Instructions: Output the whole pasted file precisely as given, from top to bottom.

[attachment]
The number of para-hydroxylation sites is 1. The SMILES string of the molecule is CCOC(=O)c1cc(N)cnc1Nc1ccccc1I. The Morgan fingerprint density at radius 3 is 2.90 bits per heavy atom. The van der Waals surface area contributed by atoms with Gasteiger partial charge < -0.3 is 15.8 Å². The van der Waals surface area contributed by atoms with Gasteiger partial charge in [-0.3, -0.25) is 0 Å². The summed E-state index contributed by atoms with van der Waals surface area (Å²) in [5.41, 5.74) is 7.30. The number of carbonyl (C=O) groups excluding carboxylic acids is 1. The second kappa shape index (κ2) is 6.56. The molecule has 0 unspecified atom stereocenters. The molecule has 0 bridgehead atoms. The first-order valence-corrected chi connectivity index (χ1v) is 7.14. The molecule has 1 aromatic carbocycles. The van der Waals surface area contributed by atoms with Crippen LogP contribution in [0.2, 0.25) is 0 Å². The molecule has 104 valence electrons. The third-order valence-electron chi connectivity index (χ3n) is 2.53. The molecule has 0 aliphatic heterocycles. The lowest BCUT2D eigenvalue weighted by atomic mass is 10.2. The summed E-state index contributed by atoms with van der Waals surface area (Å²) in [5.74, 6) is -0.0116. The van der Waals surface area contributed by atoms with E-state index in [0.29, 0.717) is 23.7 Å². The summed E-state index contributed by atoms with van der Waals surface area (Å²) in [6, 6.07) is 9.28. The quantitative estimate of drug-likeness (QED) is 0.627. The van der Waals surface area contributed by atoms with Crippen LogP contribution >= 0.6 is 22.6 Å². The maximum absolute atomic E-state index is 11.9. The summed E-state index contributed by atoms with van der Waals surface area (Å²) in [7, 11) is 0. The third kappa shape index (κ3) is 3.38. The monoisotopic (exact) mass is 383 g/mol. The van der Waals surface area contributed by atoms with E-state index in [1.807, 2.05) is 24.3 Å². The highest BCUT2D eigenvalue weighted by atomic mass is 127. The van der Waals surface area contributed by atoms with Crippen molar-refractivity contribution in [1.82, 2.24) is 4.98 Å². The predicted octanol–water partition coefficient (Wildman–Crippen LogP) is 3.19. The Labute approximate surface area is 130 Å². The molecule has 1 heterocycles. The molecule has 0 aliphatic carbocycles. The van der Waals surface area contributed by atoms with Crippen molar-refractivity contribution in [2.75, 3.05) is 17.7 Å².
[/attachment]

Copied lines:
The number of para-hydroxylation sites is 1. The SMILES string of the molecule is CCOC(=O)c1cc(N)cnc1Nc1ccccc1I. The Morgan fingerprint density at radius 3 is 2.90 bits per heavy atom. The van der Waals surface area contributed by atoms with Gasteiger partial charge < -0.3 is 15.8 Å². The van der Waals surface area contributed by atoms with Gasteiger partial charge in [-0.3, -0.25) is 0 Å². The summed E-state index contributed by atoms with van der Waals surface area (Å²) in [5.41, 5.74) is 7.30. The number of carbonyl (C=O) groups excluding carboxylic acids is 1. The second kappa shape index (κ2) is 6.56. The molecule has 0 unspecified atom stereocenters. The molecule has 0 bridgehead atoms. The first-order valence-corrected chi connectivity index (χ1v) is 7.14. The molecule has 1 aromatic carbocycles. The van der Waals surface area contributed by atoms with Crippen LogP contribution in [0.2, 0.25) is 0 Å². The molecule has 104 valence electrons. The third-order valence-electron chi connectivity index (χ3n) is 2.53. The molecule has 0 aliphatic heterocycles. The lowest BCUT2D eigenvalue weighted by atomic mass is 10.2. The summed E-state index contributed by atoms with van der Waals surface area (Å²) in [5.74, 6) is -0.0116. The van der Waals surface area contributed by atoms with E-state index in [0.29, 0.717) is 23.7 Å². The summed E-state index contributed by atoms with van der Waals surface area (Å²) in [6, 6.07) is 9.28. The quantitative estimate of drug-likeness (QED) is 0.627. The van der Waals surface area contributed by atoms with Crippen LogP contribution >= 0.6 is 22.6 Å². The maximum absolute atomic E-state index is 11.9. The summed E-state index contributed by atoms with van der Waals surface area (Å²) in [7, 11) is 0. The third kappa shape index (κ3) is 3.38. The monoisotopic (exact) mass is 383 g/mol. The van der Waals surface area contributed by atoms with E-state index in [1.807, 2.05) is 24.3 Å². The highest BCUT2D eigenvalue weighted by atomic mass is 127. The van der Waals surface area contributed by atoms with Crippen molar-refractivity contribution in [1.82, 2.24) is 4.98 Å². The predicted octanol–water partition coefficient (Wildman–Crippen LogP) is 3.19. The Labute approximate surface area is 130 Å². The molecule has 1 heterocycles. The molecule has 0 aliphatic carbocycles. The van der Waals surface area contributed by atoms with Crippen molar-refractivity contribution in [2.75, 3.05) is 17.7 Å².